"Doubtless God Could Have Made A Better Berry, But Doubtless God Never Did"
Context: From the third century A.D. Roman rhetorician Claudius Aelianus who first mentioned fly fishing, and Dame Juliana Barnes who first treated the subject in English in her fifteenth century Treatyse of Fysshynge wyth an Angle to the present, thousands of fishermen have written of their craft, but few have produced a more enjoyable book than Izaak Walton's The Compleat Angler. The first edition appeared in 1653 in a small octavo volume that could be tucked into a fisherman's bulging pocket. It sold for eighteen pence. Previous to that, Walton had written biographies of the Reverend John Donne and Sir Henry Wotton, his friends. "I write not for money but for pleasure," Walton declared. He did not need money, for he had retired after a career in London as iron-monger or hardware merchant. He found in his birthplace of Stafford a refuge from the turmoil of civil war with Royalists and Parliamentarians killing each other. Now aloof from politics, a representative of the seventeenth century search for relief from the world's woes in Nature and the works of God, Walton became a champion for the Christian virtues of friendship and goodness, and for the country joys as opposed to the money-grubbing life of the city. At his age of sixty, when the book appeared, he confessed he was a gentle man wielding "a mild pen, not used to upbraid the world." He wove into its pages anecdotes, poetry, descriptions of nature, and an uncritical choice of quotations from even Pliny with his unnatural Natural History. The result may not be a completely trustworthy guide to fishing practices; indeed its author declared that it is hard "to make a man that was none to be an Angler by a book." But the book provides delightful reading for even non-fishermen. The first edition contained thirteen chapters that were later increased to twenty-one, and in the fifth edition of 1676, the last printed during his lifetime, a second part on fly-making and casting was added by his poet friend Charles Cotton (1630–1687). Walton himself preferred "bottom fishing" with worms, grasshoppers, or frogs, using a fifteen-foot pole, a "trembling quill," and a hook tied on by hair leaders. Not until Samuel Pepys (1633–1703) was there mention of the use of gut leaders. Chapter V of The Compleat Angler contains a conversation between Piscator (The Fisherman, representing Walton) and Venator (Hunter), who in the first edition, was the scholarly wayfarer, Viator. On their walk in the early dawn to a fishing spot along the river Piscator discourses on the relative merits for trout fishing of flies, worms, caterpillars, and real and artificial minnows; but as he proves by catching fish when his companion is unsuccessful, it is the skill of the fisherman and not the lure that fills the basket. As they walk and later fry their fish under a tree, they discuss Nature. Piscator recites several poems. He also quotes, in modern spelling, from "Dr. Boteler," Doctor William Butler (1535–1618), the Cambridge-trained court physician of King James I, among whose writings was an article on foods and diets.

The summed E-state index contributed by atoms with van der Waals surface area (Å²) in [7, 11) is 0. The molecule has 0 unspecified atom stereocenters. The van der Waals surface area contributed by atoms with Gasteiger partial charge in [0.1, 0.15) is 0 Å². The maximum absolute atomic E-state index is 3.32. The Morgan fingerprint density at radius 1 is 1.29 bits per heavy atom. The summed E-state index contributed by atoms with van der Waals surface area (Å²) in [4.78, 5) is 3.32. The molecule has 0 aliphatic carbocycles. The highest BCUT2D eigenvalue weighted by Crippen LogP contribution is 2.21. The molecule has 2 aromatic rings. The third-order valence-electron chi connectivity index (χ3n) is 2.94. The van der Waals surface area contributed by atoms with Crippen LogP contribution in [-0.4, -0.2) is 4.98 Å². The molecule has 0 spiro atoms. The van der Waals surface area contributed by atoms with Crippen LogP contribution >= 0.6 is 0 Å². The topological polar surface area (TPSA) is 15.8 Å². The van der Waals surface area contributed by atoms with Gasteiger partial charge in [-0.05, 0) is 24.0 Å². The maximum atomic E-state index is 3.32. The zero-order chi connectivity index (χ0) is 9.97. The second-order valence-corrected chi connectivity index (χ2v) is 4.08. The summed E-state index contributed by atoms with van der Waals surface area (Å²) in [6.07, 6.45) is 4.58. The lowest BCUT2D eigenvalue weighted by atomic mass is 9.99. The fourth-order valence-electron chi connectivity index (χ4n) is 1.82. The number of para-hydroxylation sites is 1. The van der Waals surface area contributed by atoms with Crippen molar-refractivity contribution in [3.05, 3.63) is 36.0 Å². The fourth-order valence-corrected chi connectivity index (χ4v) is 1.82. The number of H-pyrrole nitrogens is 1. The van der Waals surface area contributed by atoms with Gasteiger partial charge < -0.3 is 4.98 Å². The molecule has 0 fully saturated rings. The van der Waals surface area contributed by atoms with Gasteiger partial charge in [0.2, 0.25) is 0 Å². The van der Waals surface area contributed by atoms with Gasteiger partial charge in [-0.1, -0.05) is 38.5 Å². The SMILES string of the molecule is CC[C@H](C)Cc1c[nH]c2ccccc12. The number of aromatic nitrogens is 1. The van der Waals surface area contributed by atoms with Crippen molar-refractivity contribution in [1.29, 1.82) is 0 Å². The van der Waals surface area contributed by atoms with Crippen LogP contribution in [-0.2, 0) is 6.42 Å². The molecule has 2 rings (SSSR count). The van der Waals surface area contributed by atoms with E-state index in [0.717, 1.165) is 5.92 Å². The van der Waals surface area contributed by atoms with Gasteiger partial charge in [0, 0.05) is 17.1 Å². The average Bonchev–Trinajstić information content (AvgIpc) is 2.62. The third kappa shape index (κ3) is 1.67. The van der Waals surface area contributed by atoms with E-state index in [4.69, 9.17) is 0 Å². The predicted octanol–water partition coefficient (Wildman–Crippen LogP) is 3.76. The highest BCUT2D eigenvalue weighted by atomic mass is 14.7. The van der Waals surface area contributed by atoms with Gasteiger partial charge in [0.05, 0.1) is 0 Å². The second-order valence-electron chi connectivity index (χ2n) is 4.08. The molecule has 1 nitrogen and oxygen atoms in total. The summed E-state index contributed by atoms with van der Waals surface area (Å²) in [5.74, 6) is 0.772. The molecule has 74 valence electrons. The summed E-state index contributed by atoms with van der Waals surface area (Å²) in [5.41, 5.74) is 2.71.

. . . No life, my honest Scholar, no life so happy and so pleasant as the life of a well governed Angler; for when the Lawyer is swallowed up with business, and the Statesman is preventing or contriving plots, then we sit on Cowslip-banks, hear the birds sing, and possesse ourselves in as much quietnesse as these Silent silver streams, which we now see glide so quietly by us. Indeed my good Scholar, we may say of Angling, as Dr. Boteler said of Strawberries; Doubtlesse God could have made a better berry, but doubtlesse God never did: And so (if I might be Judge) God never did make a more calm, quiet, innocent recreation than Angling.